Associate Professor in Human Anatomy Kersti Kokk, Institute of Biomedicine and Translational Medicine, University of Tartu
Professor of practice Pasi Pöllänen, PhD, University of Helsinki, Finland
Visiting professor Esko Veräjänkorva (PhD), Department of Clinical Medicine, Faculty of Medicine, University of Turku, Finland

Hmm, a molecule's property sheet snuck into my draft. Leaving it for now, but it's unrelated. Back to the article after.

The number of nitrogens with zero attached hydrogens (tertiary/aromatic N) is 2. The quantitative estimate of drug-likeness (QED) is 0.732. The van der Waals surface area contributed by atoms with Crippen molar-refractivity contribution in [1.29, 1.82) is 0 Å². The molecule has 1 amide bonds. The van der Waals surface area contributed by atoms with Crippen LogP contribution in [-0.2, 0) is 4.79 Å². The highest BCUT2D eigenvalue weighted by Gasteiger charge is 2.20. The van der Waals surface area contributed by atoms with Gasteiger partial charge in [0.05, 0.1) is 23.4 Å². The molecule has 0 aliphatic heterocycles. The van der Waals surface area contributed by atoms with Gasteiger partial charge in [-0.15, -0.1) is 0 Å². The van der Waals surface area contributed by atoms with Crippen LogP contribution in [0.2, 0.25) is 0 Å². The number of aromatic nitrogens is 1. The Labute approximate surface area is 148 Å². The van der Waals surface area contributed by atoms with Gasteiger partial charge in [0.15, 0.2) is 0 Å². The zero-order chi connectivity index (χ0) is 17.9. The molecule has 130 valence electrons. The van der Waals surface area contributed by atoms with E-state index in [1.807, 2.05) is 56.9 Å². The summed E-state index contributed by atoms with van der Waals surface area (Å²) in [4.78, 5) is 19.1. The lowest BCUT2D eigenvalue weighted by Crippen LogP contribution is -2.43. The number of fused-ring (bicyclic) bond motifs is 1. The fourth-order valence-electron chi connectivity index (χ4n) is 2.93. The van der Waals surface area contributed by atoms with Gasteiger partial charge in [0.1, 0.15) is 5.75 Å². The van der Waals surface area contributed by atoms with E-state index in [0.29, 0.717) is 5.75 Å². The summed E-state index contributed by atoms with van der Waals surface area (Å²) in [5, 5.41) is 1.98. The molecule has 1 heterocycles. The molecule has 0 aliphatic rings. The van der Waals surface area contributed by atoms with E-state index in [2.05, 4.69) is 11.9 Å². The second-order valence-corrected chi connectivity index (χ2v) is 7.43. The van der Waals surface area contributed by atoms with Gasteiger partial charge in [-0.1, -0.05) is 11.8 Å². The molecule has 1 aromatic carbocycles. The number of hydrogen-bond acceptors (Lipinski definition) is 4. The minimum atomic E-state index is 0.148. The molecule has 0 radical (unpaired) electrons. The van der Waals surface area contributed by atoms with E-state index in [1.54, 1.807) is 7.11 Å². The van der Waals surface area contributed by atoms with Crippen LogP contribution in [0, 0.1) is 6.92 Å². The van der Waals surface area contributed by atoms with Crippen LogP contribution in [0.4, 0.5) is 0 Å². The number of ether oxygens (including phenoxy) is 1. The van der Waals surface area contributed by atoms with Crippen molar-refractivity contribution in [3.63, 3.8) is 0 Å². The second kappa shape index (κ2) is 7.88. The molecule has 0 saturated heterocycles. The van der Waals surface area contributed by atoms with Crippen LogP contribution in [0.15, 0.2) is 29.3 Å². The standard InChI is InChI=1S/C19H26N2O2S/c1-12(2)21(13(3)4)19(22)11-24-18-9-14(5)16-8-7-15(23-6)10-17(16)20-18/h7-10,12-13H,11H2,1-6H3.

In the context of an aging population in developed countries, research related to potency is an important issue in modern science. A large number of older men experience changes in the level of different sex hormones. It is predicted that by 2025 over 322 million men are affected by erectile dysfunction worldwide. It is possible that high luteinizing hormone (LH) levels in aging men may have an impact on the penile tissue and are thereby related to the development of erectile dysfunction. The prerequisite for such hypothesis would be the expression of LH receptors in the penis. LH belongs to the family of glycoprotein hormones and is produced in the anterior pituitary gland. In the male, LH regulates the spermatogenesis and steroidogenesis in the testes by acting through plasma membrane receptors. LH acts via binding to its receptor, and, besides male and female gonadal cells, number of laboratories worldwide have demonstrated the presence and functions of LH receptors in various female and male nongonadal tissues in different species. Its expression in the penis has never been studied before. The studies of this doctoral dissertation were conducted in cooperation with Department of Anatomy of Tampere University and Tampere University Hospital, and the general aim of the present study was to evaluate the expression of the LH receptor and the components of its signal transduction pathway, adenosine 3’,5’- cyclic monophosphate (cAMP) and cAMP-response element-binding protein (CREB) in the penis tissue. The studies were carried out on the mouse and human penis tissue by using Western blotting, quantitative reverse transcriptase polymerase chain (qRT-PCR) and immunohistochemistry methods. The LH receptor antigen was present in both mouse and human penises. A strong positive immunoreaction to LH was found in different cell types of mouse and human penises. A positive immunoreaction for cAMP and CREB was also present in human penis tissue. It is not clear yet what functions the LH receptor may have in the penis, but it is possible that elevated serum LH levels could affect the penis tissue and, thereby, have a role in the pathogenesis of erectile dysfunction.